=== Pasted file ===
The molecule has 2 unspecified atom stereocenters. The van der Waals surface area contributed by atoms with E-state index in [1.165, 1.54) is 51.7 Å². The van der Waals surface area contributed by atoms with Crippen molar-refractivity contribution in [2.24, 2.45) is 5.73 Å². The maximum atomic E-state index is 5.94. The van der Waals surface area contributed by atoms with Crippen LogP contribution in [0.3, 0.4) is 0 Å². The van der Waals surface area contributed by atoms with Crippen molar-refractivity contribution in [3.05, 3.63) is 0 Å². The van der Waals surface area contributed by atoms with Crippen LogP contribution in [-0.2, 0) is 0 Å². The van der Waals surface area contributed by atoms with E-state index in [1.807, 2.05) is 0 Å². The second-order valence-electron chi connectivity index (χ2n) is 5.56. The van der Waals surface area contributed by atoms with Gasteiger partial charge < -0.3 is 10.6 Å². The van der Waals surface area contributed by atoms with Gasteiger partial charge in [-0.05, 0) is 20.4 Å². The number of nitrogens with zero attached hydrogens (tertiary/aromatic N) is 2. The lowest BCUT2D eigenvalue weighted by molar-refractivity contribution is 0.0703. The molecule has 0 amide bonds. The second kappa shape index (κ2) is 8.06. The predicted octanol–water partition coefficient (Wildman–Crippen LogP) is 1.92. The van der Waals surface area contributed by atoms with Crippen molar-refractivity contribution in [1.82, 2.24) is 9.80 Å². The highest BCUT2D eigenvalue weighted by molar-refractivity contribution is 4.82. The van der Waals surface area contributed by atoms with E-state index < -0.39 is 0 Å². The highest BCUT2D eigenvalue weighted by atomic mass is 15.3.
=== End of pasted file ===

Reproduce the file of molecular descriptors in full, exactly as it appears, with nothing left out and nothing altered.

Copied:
The molecule has 2 unspecified atom stereocenters. The van der Waals surface area contributed by atoms with E-state index in [1.165, 1.54) is 51.7 Å². The van der Waals surface area contributed by atoms with Crippen molar-refractivity contribution in [2.24, 2.45) is 5.73 Å². The maximum atomic E-state index is 5.94. The van der Waals surface area contributed by atoms with Crippen LogP contribution in [0.3, 0.4) is 0 Å². The van der Waals surface area contributed by atoms with Crippen molar-refractivity contribution in [3.05, 3.63) is 0 Å². The van der Waals surface area contributed by atoms with Crippen LogP contribution in [-0.2, 0) is 0 Å². The van der Waals surface area contributed by atoms with E-state index in [1.807, 2.05) is 0 Å². The second-order valence-electron chi connectivity index (χ2n) is 5.56. The van der Waals surface area contributed by atoms with Gasteiger partial charge < -0.3 is 10.6 Å². The van der Waals surface area contributed by atoms with Gasteiger partial charge in [-0.05, 0) is 20.4 Å². The number of nitrogens with zero attached hydrogens (tertiary/aromatic N) is 2. The lowest BCUT2D eigenvalue weighted by molar-refractivity contribution is 0.0703. The molecule has 0 amide bonds. The second kappa shape index (κ2) is 8.06. The predicted octanol–water partition coefficient (Wildman–Crippen LogP) is 1.92. The van der Waals surface area contributed by atoms with Crippen molar-refractivity contribution in [1.82, 2.24) is 9.80 Å². The highest BCUT2D eigenvalue weighted by molar-refractivity contribution is 4.82. The van der Waals surface area contributed by atoms with E-state index < -0.39 is 0 Å². The highest BCUT2D eigenvalue weighted by atomic mass is 15.3.